Supreme Court wants Lokpal immediately, even if it is done without Congress

Arkadev Ghoshal
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The Supreme Court on Thursday, April 27, ordered the central government to set up the office of Lokpal and pick a person for the post with immediate effect, even if it has to be done without participation of the Congress or its representative in the process. 

The Lokpal Bill — to create a strong anti-corruption ombudsman — had been passed in 2013 after a protracted protest by anti-graft activist Anna Hazare. The protests had taken place during the UPA II regime, and had received such widespread support that Hazare had become a household name, as had members from his core team, like Arvind Kejriwal, Prashanth Bhushan and Kiran Bedi.

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Now, four years later, there is no Lokpal yet, according to a pela filed in the Supreme Court by Prashant Bhushan. And the Congress' miserable defeat in the 2014 Lok Sabha elections may be responsible for it.

The committee that selects Lokpal needs to have the Leader of the Opposition within it, and given the Congress' performance in that election, there is no clear Leader of the Opposition.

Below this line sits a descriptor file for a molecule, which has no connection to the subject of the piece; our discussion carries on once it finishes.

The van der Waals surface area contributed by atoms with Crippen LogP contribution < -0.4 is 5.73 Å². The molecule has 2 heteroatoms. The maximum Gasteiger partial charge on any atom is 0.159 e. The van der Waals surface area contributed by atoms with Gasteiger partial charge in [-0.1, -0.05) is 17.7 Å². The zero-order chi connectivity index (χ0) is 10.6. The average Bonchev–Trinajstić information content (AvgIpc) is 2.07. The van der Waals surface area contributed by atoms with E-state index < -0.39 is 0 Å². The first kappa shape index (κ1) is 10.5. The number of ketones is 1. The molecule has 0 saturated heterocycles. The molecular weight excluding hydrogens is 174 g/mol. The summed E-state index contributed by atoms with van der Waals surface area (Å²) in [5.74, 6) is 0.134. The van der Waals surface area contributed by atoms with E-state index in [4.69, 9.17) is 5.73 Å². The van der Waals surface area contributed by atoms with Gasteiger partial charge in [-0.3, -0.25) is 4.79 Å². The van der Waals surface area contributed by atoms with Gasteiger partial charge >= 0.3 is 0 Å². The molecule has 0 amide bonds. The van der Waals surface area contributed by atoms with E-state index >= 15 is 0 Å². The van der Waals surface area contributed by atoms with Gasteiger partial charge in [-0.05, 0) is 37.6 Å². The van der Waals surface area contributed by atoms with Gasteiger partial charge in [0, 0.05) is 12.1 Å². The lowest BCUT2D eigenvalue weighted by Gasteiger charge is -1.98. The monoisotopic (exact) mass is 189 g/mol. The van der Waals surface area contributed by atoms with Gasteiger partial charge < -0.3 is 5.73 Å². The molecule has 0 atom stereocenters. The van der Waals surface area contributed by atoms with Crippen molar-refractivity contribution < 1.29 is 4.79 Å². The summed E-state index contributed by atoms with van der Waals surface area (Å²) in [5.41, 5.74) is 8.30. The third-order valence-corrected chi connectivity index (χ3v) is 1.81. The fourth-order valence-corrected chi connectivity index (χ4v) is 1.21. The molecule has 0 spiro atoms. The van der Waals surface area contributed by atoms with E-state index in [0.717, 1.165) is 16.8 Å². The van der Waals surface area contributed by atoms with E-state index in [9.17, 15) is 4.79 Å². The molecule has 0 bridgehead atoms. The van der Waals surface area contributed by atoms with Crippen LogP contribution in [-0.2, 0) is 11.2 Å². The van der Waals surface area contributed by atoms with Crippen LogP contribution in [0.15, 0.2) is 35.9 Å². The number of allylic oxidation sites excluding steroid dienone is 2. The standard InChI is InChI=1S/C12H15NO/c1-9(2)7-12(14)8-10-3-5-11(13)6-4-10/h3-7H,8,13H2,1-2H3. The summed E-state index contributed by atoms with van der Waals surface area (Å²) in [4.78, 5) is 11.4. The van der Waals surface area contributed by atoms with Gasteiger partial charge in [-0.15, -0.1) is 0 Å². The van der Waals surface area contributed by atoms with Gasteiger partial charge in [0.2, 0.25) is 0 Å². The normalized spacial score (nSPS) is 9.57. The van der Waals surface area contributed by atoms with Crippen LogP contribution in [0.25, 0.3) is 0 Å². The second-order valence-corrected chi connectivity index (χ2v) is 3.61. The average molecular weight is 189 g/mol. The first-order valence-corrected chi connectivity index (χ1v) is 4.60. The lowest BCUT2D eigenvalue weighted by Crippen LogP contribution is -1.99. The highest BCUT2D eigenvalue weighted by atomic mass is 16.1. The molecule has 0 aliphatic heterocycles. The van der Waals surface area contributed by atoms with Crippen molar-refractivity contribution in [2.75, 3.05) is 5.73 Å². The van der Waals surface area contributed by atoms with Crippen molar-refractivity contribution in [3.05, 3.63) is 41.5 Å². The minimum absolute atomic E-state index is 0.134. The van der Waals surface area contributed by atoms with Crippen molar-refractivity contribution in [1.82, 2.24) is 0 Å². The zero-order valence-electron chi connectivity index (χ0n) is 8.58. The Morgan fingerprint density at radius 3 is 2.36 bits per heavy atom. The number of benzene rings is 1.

Parliamentary law dictates that the Leader of the Opposition must be elected from the party that has the second-largest seat share in the Lok Sabha, provided that seat-share has crossed 10 percent of the total seats in the House.

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Since the Lok Sabha has 543 seats, the party from which the Leader of the Opposition has to be elected must have at least 55 seats. The Congress — the second-largest party in the Lok Sabha — has only 45 (it won 44 seats in the 2014 general election and one in a bypoll in Madhya Pradesh later). 

'Form Lokpal without Congress role'

Since the election, several laws have been amended to make changes to laws to accommodate the Congress and elect Mallikarjun Kharge as leader of the Congress. A similar change with respect to the Lokpal Act needs to be brought about for Kharge to be on the panel that selects Lokpal, Attorney-General Mukul Rohatgi — on behalf of the government — told the Supreme Court on Thursday. 

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The apex court, however, shot back: "Set up a Lokpal without the involvement of a Leader of Opposition. There is no reason to delay the appointment of a Lokpal due to the non-availability of a Leader of Opposition." Essentially, the Central government has been asked to pick a person as Lokpal without the involvement of the Congress.

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